Safety by Design takes a big step forward

Put it out Tuesday. Get it right by version three”. According to Professor Ross Anderson this was the dominant way of thinking in Big Tech long before Mark Zuckerberg’s updated nostrum – “move fast and break things”. Anderson suggests the reason this approach became prevelant in the industry, and IMHO continues to be, is because of the advantages gained from the famous “network effects”. Being first or early can be decisive in building up market share, providing a springboard for further investment and development.

If all you are doing is writing software for a machine to make better sausages I can step aside and leave you to it. Probably. But if you are designing products or services intended or likely to get into the hands of children you cannot be afforded any such leeway.

You would have thought, with products or services aimed at children or likely to be used by them, nobody would really need to be told to “think it through – look at all the angles, watch out for possible pitfalls, dangers to children, and stop them from happening.” Yet how many disasters have we had to face, particularly around the internet of things, even including toys? Let’s not get into the “adjustments” Google, Facebook, TikTok, Snapchat and the rest have had to introduce. By which I mean retrofit.

From today no tech company anywhere in the world has an excuse not to get it right first time. They need only look to Australia. The country’s e-Safety Commissioner has produced an absolutely stunning set of easy-to-use, free-to-use tools. Because they are aimed specifically at products or services which provide opportunities for social interaction they embrace internet users of every age and disposition but their particular relevance to children hardly needs further elaboration.

I have a sneaking feeling the tools will be used by every type of business or organization that works in digital spaces or builds products which can connect to the internet. To quote Commissioner Inman Grant they help “embed safety into the culture, ethos and operations” and those are things everyone should be concerned about in all types of undertakings.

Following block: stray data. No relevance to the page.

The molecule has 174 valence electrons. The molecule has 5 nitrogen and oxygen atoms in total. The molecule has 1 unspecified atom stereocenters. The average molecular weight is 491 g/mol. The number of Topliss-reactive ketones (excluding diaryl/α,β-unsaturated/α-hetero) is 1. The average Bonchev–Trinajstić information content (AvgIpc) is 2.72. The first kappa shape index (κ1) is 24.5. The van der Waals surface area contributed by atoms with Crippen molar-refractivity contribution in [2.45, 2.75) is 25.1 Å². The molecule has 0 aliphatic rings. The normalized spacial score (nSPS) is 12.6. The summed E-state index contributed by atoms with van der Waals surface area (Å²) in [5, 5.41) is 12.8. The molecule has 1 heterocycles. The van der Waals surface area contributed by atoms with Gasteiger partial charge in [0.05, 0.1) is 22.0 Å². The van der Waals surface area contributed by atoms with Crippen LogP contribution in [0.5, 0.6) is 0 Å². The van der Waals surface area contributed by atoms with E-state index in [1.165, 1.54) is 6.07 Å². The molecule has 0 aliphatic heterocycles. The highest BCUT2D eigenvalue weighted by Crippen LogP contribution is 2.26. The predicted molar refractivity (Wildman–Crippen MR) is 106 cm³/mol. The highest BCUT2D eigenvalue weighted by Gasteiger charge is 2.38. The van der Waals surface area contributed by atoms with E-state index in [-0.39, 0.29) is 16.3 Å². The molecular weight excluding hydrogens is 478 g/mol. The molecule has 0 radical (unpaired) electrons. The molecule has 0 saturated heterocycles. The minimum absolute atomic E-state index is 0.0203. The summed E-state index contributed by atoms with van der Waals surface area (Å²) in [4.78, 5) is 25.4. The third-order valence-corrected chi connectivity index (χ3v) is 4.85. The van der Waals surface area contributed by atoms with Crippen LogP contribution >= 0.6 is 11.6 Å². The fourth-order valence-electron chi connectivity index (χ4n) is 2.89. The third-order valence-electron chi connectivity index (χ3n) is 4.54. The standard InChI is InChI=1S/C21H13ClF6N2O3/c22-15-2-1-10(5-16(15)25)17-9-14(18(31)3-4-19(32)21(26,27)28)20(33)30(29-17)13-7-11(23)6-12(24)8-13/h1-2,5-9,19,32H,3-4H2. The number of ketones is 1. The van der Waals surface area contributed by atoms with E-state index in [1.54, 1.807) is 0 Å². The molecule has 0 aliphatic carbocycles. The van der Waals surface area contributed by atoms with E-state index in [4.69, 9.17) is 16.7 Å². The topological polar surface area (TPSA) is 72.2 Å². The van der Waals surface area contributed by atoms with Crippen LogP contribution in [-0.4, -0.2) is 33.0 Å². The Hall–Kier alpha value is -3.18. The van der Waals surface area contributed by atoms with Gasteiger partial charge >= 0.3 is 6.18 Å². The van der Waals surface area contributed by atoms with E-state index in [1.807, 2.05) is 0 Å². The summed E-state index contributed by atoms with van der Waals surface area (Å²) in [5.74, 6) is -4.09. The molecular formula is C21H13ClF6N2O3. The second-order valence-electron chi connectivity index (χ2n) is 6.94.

The e-safety packages from Down Under are destined to become a must-have. There’s one aimed at start-ups and one for the mid-tier or enterprise level. Industry was closely involved in preparing the tools so there is zero fat or flab, highly tailored to be optimally usable by a wide range of people engaged in bringing products to market.

Henceforth, as part of due diligence, every would-be investor will or should demand to know that what they are being asked to put their money into, lend their name and reputation to, is following the processes and steps which the Antipodeans take you through with exquisite care and attention to detail.

I have had a demo. Companies and not-for-profits will be beating a path to the Aussies’ virtual door. Or they will if they have any sense.

About John Carr

John Carr is one of the world's leading authorities on children's and young people's use of digital technologies. He is Senior Technical Adviser to Bangkok-based global NGO ECPAT International, Technical Adviser to the European NGO Alliance for Child Safety Online, which is administered by Save the Children Italy and an Advisory Council Member of Beyond Borders (Canada). Amongst other things John is or has been an Adviser to the United Nations, ITU, the European Union, the Council of Europe and European Union Agency for Network and Information Security and is a former Executive Board Member of the UK Council for Child Internet Safety. He is Secretary of the UK's Children's Charities' Coalition on Internet Safety. John has advised many of the world's largest internet companies on online child safety. In June, 2012, John was appointed a Visiting Senior Fellow at the London School of Economics and Political Science. This was renewed in 2018. More: http://johncarrcv.blogspot.com
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